Why Should You Hire a Licensed Locksmith?
The quick answer to this question is that not all locksmiths are created equal. Keep reading for the long (and more complete) answer.
Have you ever locked yourself out of your car or home? Most people have been in that situation. It can be frustrating, time consuming, and stressful, especially if you’re in a hurry, your kids are in the locked car, or it’s particularly hot or cold outside. If a family member or friend can’t bring you your spare set of keys, then your only other viable option is to call a locksmith (unless you want to break a window!). Before you make that phone call, though, take this into consideration: The Federal Trade Commission reports that some locksmiths advertising in your local phone book or on the Internet might not be local at all. In addition, they might not have professional training, which can cost you more money in the long run.
What do you mean they’re not local? They have a local address and area code!
This is what happens: a company that is not licensed and is nowhere near your home chooses a name for its business that closely resembles that of a local locksmith. They might even go so far as to use a fake address that is really close to your local locksmith (perhaps in the same shopping center). When you call, you’re actually connected to a call center in another city. You explain your situation and are quoted a price over the phone, but when the locksmith arrives, his car is unmarked and he wants significantly more money. Moreover, he’ll probably only accept cash.
People who claim to be a “local locksmith” typically have several listings (sometimes up to 30 per phone book) with different names. The calls to each of these locksmiths, however, will all take you to the same call center, where untrained individuals are dispatched to your location. Do you really want to give one of these unskilled, dishonest individuals access to your home or car?
So, how do I pick a licensed locksmith?
The best way to pick a licensed locksmith is by researching them before you need one. Don’t wait until you’re in panic mode, because that’s when you’re most likely to make hasty decisions. Research locksmiths the same way you would a plumber, electrician, or other contractor.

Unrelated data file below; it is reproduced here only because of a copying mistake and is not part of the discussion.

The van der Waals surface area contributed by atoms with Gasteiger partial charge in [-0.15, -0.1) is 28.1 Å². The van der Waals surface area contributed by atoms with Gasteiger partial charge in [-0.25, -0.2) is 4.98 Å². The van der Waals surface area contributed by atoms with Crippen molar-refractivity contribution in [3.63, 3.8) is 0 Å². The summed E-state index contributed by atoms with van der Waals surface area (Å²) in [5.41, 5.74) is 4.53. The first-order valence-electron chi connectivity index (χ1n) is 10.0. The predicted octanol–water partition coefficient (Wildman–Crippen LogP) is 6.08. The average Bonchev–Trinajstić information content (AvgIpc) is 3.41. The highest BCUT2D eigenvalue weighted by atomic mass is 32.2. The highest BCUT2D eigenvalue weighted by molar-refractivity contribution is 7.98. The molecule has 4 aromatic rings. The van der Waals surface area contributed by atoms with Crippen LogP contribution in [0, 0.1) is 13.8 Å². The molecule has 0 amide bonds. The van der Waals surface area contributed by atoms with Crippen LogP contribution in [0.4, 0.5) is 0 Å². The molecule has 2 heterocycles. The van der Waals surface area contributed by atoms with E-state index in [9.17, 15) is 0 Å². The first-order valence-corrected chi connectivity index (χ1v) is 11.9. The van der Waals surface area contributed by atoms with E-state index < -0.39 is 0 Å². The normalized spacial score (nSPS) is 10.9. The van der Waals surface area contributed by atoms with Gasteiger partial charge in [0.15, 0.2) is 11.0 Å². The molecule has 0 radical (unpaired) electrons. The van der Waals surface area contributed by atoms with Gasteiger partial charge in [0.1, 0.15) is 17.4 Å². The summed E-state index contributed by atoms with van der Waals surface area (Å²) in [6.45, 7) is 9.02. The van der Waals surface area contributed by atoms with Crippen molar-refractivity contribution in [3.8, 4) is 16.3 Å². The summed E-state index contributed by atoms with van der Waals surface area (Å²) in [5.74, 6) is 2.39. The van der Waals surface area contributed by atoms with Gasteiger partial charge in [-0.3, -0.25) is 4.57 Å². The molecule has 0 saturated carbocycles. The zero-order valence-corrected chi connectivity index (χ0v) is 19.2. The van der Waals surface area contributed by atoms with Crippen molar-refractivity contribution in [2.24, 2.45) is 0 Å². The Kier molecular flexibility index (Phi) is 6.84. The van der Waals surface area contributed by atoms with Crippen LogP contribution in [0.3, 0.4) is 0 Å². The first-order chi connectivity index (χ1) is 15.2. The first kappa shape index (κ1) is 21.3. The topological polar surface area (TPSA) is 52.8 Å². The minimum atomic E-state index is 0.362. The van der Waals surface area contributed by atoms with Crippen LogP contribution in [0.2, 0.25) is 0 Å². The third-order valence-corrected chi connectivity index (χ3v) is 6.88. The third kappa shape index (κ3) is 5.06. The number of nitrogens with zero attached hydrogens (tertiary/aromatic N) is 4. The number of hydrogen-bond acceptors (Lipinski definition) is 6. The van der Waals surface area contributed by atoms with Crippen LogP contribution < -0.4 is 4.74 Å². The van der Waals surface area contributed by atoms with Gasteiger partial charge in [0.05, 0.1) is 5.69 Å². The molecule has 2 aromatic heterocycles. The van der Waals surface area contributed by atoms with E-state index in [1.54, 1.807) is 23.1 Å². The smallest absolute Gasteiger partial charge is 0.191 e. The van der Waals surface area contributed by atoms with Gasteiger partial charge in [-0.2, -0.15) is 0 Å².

If you’re standing outside of your car or home, then you probably don’t have time to do
any sort of thorough research. Follow these helpful tips from the Federal Trade Commission:
- If you’re locked out of your car and have roadside assistance service through your car insurance company or AAA, call them first. Typically these types of services have lists of pre-approved companies that can perform services such as unlocking cars, jump starting batteries, changing flat tires, towing, and delivering gasoline.
- Call close friends or family for their recommendations.
- If you do search the Internet, Yelp, or the phone book, know that some locksmiths run mobile businesses or run their business out of their home, so they are reluctant to put their address on the Internet (understandably so!). If they have no address listed, just ask them why. If they give you either of the above two reasons, then they are likely legitimate.
- If you call a locksmith and their phone greeting is something generic such as “locksmith services” (as opposed to their company name), this should raise a red flag for you. Ask for the legal name of the business and if the person refuses, hang up and try the next person.
- Make sure that the locksmith is insured. In the event that your property is damaged during the repair, you want their insurance to cover the damages, not yours.
- When the locksmith arrives, ask for their identification and a business card. In the state of California, it is illegal to run a locksmith service without a license. If they are a legitimate, licensed company, their license number will be on all of their information (vehicles, business cards, invoices, etc).
- A legitimate locksmith should ensure that you are, in fact, the property owner before beginning any work on your car or home.
- If you are locked out and the locksmith tells you that the lock has to be drilled and replaced, be very wary. A trained and experienced locksmith will have invested in the tools and education necessary to provide quality service, and therefore can unlock almost any door without completely ruining the lock.
- Upon completion of the work, ask for an itemized invoice that covers parts, labor, mileage, and overall price of the service call. Do not let him leave without giving this to you!
- If you have the time, check out the locksmiths you’ve found with your state Attorney General, local consumer protection agency, or the BBB (Better Business Bureau) to make sure that they are licensed and don’t have any outstanding complaints or customer service issues. Whether you’re going to use a locksmith just once or on a continuing basis, you need to be able to trust them. Don’t hand over access to your home, car, or office to just anyone.
If it happens again…
You’re not going to receive any judgment from us if you’ve locked yourself out of your car or home more than once. It happens! That’s why we recommend keeping the name and contact information for a reputable locksmith in your wallet or somewhere else safe.
Hiring an unlicensed locksmith can lead to a lot of problems for you—price gouging, unnecessary repairs, and surprise fees can all lead to you paying more money than necessary. A licensed and reputable locksmith knows that his business and reputation are on the line every time he’s contacted for a service, so his focus is going to be on customer service and satisfaction.
If you’re still not sure whether or not your locksmith is licensed, check out the link “search a licensed contractor” at the bottom of our website: http://www.communitylock.net.